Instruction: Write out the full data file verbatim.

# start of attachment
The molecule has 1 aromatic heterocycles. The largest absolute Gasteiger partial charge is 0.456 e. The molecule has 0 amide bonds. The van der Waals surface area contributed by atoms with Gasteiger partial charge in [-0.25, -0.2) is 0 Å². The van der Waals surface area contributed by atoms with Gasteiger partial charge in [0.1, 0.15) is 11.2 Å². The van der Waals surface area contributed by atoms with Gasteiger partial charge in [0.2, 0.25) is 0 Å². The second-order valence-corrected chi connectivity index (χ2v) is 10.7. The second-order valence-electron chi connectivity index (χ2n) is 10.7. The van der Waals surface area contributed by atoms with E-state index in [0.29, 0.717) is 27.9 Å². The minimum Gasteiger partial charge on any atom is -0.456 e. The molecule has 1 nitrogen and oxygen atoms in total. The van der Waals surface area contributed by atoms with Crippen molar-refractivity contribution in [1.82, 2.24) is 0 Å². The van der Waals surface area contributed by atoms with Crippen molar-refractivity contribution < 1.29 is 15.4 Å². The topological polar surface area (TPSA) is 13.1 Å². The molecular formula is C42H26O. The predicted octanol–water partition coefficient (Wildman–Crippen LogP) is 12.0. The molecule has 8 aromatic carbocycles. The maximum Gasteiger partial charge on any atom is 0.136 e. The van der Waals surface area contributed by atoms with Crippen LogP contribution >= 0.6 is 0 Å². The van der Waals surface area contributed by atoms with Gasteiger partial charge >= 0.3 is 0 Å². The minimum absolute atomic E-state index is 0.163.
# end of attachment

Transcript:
The molecule has 1 aromatic heterocycles. The largest absolute Gasteiger partial charge is 0.456 e. The molecule has 0 amide bonds. The van der Waals surface area contributed by atoms with Gasteiger partial charge in [-0.25, -0.2) is 0 Å². The van der Waals surface area contributed by atoms with Gasteiger partial charge in [0.1, 0.15) is 11.2 Å². The van der Waals surface area contributed by atoms with Gasteiger partial charge in [0.2, 0.25) is 0 Å². The second-order valence-corrected chi connectivity index (χ2v) is 10.7. The second-order valence-electron chi connectivity index (χ2n) is 10.7. The van der Waals surface area contributed by atoms with E-state index in [0.29, 0.717) is 27.9 Å². The minimum Gasteiger partial charge on any atom is -0.456 e. The molecule has 1 nitrogen and oxygen atoms in total. The van der Waals surface area contributed by atoms with Crippen molar-refractivity contribution in [1.82, 2.24) is 0 Å². The van der Waals surface area contributed by atoms with Crippen molar-refractivity contribution < 1.29 is 15.4 Å². The topological polar surface area (TPSA) is 13.1 Å². The molecular formula is C42H26O. The predicted octanol–water partition coefficient (Wildman–Crippen LogP) is 12.0. The molecule has 8 aromatic carbocycles. The maximum Gasteiger partial charge on any atom is 0.136 e. The van der Waals surface area contributed by atoms with Crippen LogP contribution >= 0.6 is 0 Å². The van der Waals surface area contributed by atoms with Gasteiger partial charge >= 0.3 is 0 Å². The minimum absolute atomic E-state index is 0.163.